Pope Francis named on Monday Stephen Chow as the new bishop of Hong Kong, a long-delayed appointment that comes amid Sino-Vatican frictions and growing Western concern over human rights in the global financial hub.
Chow, 61, head of Hong Kong’s Jesuit order, will replace Cardinal John Tong, who has held the post in a caretaker capacity following the death of the previous bishop, Michael Yeung, in January 2019.
Senior clerics in Hong Kong familiar with the situation said the new bishop must ease tensions among a flock divided between those wanting the diocese to do more to defend Hong Kong’s waning freedoms and others, including some powerful establishment figures, who want a less confrontational approach.
For decades, the former British colony has been a strong Catholic beach-head on the edge of a mainland China under officially-atheist Communist Party rule.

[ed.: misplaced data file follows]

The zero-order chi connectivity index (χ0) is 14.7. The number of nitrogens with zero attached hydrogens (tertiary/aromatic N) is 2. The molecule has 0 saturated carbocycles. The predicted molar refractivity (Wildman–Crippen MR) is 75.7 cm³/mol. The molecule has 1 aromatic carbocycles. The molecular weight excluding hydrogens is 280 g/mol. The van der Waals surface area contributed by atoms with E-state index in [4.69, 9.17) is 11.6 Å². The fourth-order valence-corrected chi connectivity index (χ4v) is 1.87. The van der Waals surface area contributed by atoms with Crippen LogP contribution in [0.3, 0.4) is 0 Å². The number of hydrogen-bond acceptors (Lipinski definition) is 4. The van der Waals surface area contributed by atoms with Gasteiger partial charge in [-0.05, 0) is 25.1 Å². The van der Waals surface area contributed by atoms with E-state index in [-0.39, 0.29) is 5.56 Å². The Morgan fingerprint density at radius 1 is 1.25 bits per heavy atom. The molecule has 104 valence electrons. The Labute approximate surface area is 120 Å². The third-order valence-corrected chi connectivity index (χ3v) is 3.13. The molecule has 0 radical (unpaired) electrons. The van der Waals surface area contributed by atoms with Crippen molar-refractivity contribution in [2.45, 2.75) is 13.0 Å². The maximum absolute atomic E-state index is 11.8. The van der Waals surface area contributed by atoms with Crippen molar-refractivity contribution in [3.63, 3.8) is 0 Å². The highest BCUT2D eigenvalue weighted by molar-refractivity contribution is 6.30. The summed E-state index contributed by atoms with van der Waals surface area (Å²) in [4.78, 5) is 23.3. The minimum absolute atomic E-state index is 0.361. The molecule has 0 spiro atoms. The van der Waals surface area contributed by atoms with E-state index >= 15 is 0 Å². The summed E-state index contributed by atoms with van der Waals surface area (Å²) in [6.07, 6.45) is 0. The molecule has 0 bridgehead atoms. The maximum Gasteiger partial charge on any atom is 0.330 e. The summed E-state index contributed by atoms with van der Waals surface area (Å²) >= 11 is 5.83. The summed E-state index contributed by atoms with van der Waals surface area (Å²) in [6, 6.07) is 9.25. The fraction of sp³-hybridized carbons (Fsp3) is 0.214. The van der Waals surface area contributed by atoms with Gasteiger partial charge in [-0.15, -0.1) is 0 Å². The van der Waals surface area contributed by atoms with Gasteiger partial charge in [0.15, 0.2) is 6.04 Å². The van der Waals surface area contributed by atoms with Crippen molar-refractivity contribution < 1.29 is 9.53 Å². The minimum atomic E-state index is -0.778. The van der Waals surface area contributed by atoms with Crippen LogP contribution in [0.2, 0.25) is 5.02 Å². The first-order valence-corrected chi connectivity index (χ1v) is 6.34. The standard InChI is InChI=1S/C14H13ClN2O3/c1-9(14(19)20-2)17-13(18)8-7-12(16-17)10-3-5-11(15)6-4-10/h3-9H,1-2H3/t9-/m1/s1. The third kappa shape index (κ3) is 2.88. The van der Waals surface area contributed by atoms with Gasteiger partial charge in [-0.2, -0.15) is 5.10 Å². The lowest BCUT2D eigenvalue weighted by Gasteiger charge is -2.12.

Many of Hong Kong’s senior government and business figures are Catholics, including the city’s leader Carrie Lam, as well as opposition activists, such as tabloid media tycoon Jimmy Lai, who was recently detained under a sweeping new national security law.
The appointment of Chow follows two failed attempts to fill the post. Previous potential candidates were considered either too close to Beijing for the comfort of many local Catholics, or potentially unacceptable to mainland officials due to their prominence during the months of sometimes-violent pro-democracy protests that rocked the city through 2019.
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